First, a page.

Andy Smith

Biography

Yaddah, yaddah, yaddah...

Where to find Andy Smith online

Facebook: Facebook profile
Wattpad: anmasm

Books

Squinty: A Teddy Bear's Tale
By
Price: $0.99 USD. Words: 4,100. Language: English. Published: May 30, 2014. Category: Fiction » Children’s books » Short Stories
A short story about a teddy bear sent to a jumble sale to find a new home. Download and read to your child at bedtime. (4000 words, 25 minutes)
Cap'n K and the Dragon
By
Price: $0.99 USD. Words: 3,640. Language: English. Published: March 20, 2013. Category: Fiction » Children’s books » Action & Adventure / Pirates
Cap'n K and First Mate Enzo sail off on an adventure. When a storm blows them to a desert island and they find a treasure map leading to a dragon's cave, a real adventure begins... A short bedtime story to read in the dark by the light of your phone. 3yrs+
Arimathea's Box
By
Price: Free! Words: 1,990. Language: British English. Published: January 13, 2013. Category: Fiction » Horror » Occult
(5.00 from 1 review)
Two thousand years ago on Calvary, a different story begins...
The Devil's Bloodline
By
Price: $2.99 USD. Words: 154,810. Language: British English. Published: November 7, 2012. Category: Fiction » Thriller & suspense » General
(4.75 from 4 reviews)
The revenant spirit of a Fatmid warrior. His soul sworn to a demon, his purpose vengeance. A widowered father and his son. Wrong time, wrong place. Maria Carmen dos Santos. Minor, addict and whore, hunted by a ruthless Vatican priest and pregnant with the Antichrist. All pawns in an infernal game.

Andy Smith’s tag cloud


Smashwords book reviews by Andy Smith

  • Boucher's World: Emergent on April 18, 2013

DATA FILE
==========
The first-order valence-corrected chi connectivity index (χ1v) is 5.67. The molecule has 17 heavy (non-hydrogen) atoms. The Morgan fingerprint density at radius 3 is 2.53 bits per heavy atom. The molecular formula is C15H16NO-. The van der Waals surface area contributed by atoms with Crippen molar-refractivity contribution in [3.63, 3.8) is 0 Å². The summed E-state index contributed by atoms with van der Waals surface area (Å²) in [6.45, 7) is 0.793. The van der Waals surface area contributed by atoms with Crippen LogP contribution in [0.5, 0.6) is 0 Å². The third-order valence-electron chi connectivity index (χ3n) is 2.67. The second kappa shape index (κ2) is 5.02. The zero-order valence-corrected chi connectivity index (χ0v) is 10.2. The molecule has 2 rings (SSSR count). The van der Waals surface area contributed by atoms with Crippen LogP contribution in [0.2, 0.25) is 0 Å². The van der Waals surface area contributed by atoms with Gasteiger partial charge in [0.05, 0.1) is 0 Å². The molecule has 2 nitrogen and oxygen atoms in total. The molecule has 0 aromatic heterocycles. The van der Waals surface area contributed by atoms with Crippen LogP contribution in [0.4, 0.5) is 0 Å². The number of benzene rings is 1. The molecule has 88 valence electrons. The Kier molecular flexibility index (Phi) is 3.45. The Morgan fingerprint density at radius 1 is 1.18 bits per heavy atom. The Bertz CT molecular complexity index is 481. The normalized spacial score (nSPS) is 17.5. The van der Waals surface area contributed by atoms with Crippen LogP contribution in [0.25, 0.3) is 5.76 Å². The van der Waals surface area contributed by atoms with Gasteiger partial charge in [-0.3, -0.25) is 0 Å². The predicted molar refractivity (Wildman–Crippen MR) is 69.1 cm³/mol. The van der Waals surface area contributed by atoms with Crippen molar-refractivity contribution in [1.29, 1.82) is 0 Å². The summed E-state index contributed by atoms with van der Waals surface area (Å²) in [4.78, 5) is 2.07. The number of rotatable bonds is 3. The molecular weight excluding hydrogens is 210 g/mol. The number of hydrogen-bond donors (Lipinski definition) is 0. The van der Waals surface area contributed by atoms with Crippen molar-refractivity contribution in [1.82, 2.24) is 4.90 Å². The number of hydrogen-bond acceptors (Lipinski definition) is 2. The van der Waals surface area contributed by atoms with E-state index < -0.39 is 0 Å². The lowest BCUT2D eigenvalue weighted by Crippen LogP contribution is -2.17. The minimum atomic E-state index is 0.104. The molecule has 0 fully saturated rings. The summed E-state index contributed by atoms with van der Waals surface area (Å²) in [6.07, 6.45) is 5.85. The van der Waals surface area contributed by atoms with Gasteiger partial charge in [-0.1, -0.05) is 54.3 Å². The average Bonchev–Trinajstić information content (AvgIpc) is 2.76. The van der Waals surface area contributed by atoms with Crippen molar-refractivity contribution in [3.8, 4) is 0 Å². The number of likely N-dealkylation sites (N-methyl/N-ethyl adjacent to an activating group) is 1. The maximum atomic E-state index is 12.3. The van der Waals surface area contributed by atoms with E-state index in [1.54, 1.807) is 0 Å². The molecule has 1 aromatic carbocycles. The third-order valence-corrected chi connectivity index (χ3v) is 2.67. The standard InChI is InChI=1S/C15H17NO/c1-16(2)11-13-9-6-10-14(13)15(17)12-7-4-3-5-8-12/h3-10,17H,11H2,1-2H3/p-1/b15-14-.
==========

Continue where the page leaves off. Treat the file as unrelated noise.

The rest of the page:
I used to be a stubborn reader. Once I started, I'd finish a book no matter what. That changed with the advent of e-Readers and cheap and free eBooks. Now I'll stop as soon as I've had enough, which, with most self-published novels, is usually somewhere around the middle of the first page. Boucher's World: Emergent was a pleasant surprise. Firstly, it's a good story well-written and told, and clearly the first chapter in a much larger tale. Secondly, though it's sci-fi, it's not. Also, elements of the author's unhurried, agreeable style reminded me of works by Octavia Butler, Doris Lessing and, in some aspects, Orson Scott Card. At 122,000 words, Boucher's world is quite long for a book (IMO) most suited to the female young (and not so) adult market. That said, it "feels" and reads much shorter, and while it's not a page-turner in an action-packed, adrenalin-fueled sense, the flowing, easy prose and gradual build up and development of the characters, the relationships between them and of Boucher's World itself drew me in and kept me turning the pages and wanting to learn more. Without giving too much away, Emergent begins when the heroine Jade, a teenage pest-controller, and her "evolved" feline companion, Tally, find a doorway out of the mysterious dome that appeared some 2000 years previously, sealing both the recently-arrived human, and already-established alien, colonists on one continent of the planet. A small, mixed group of humans (all with certain psychic/telekinetic abilities), evolved pets (sentient cats and dogs) and eleven-foot Elvwist (alien colonists) are chosen to leave the dome, each group hoping to contact their homeworld; the humans using the communicators located in the abandoned colonist's ships, and the more advanced (but slowly becoming extinct) Elvwist, by telepathy. As I said above, it's sci-fi, but it's not, and instead of focussing on the "sci" part, the author concentrates on the "fi", creating vivid, vibrant characters and romantic relationships that grow with a story that just happens to be set in the 24th century on a terra-formed planet eleven light years from Earth. I do have one niggle: Emergent ends without answering any of the burning questions it puts to the reader. Who put the dome in place, and why? What's going on back on earth and on the Elvwist homeworlds? Why are the characters' extra sensory abilities evolving so quickly outside the dome? Why is Jade so important to the continuity of the Elvwist race? Again, as I said above, Boucher's World: Emergent appears to be the first chapter in a MUCH longer story that is well worth reading.